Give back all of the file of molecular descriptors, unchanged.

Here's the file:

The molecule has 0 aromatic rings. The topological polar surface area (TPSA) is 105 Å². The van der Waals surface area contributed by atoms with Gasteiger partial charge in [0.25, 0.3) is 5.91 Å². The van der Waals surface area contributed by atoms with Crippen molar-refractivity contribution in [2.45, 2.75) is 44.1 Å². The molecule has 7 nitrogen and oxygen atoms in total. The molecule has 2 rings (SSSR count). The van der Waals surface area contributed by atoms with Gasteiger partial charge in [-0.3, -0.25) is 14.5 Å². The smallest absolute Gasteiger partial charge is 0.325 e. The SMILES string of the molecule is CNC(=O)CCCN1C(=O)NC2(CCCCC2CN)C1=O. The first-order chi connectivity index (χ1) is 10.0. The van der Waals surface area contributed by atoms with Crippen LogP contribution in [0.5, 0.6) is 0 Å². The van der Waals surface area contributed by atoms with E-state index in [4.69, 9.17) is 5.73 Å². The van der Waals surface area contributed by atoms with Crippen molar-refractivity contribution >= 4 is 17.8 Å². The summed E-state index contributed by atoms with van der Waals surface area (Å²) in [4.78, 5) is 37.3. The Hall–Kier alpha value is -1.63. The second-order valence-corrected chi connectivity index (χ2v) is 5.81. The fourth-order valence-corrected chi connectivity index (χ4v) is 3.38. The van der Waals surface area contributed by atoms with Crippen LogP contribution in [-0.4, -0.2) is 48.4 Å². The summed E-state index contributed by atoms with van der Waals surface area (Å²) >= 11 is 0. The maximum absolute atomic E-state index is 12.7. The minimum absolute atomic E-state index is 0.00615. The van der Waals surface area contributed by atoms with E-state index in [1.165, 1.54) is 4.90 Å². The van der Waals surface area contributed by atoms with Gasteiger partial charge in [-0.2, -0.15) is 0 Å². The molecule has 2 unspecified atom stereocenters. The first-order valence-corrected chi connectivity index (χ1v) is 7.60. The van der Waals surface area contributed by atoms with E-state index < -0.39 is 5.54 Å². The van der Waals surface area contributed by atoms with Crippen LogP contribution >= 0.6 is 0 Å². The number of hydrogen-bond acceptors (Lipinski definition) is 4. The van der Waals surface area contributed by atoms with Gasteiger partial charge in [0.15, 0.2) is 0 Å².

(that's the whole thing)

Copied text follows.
The molecule has 0 aromatic rings. The topological polar surface area (TPSA) is 105 Å². The van der Waals surface area contributed by atoms with Gasteiger partial charge in [0.25, 0.3) is 5.91 Å². The van der Waals surface area contributed by atoms with Crippen molar-refractivity contribution in [2.45, 2.75) is 44.1 Å². The molecule has 7 nitrogen and oxygen atoms in total. The molecule has 2 rings (SSSR count). The van der Waals surface area contributed by atoms with Gasteiger partial charge in [-0.3, -0.25) is 14.5 Å². The smallest absolute Gasteiger partial charge is 0.325 e. The SMILES string of the molecule is CNC(=O)CCCN1C(=O)NC2(CCCCC2CN)C1=O. The first-order chi connectivity index (χ1) is 10.0. The van der Waals surface area contributed by atoms with Crippen LogP contribution in [0.5, 0.6) is 0 Å². The van der Waals surface area contributed by atoms with E-state index in [4.69, 9.17) is 5.73 Å². The van der Waals surface area contributed by atoms with Crippen molar-refractivity contribution >= 4 is 17.8 Å². The summed E-state index contributed by atoms with van der Waals surface area (Å²) in [4.78, 5) is 37.3. The Hall–Kier alpha value is -1.63. The second-order valence-corrected chi connectivity index (χ2v) is 5.81. The fourth-order valence-corrected chi connectivity index (χ4v) is 3.38. The van der Waals surface area contributed by atoms with Crippen LogP contribution in [-0.4, -0.2) is 48.4 Å². The summed E-state index contributed by atoms with van der Waals surface area (Å²) >= 11 is 0. The maximum absolute atomic E-state index is 12.7. The minimum absolute atomic E-state index is 0.00615. The van der Waals surface area contributed by atoms with E-state index in [1.165, 1.54) is 4.90 Å². The van der Waals surface area contributed by atoms with Gasteiger partial charge in [-0.2, -0.15) is 0 Å². The molecule has 2 unspecified atom stereocenters. The first-order valence-corrected chi connectivity index (χ1v) is 7.60. The van der Waals surface area contributed by atoms with E-state index < -0.39 is 5.54 Å². The van der Waals surface area contributed by atoms with Crippen LogP contribution >= 0.6 is 0 Å². The number of hydrogen-bond acceptors (Lipinski definition) is 4. The van der Waals surface area contributed by atoms with Gasteiger partial charge in [0.15, 0.2) is 0 Å².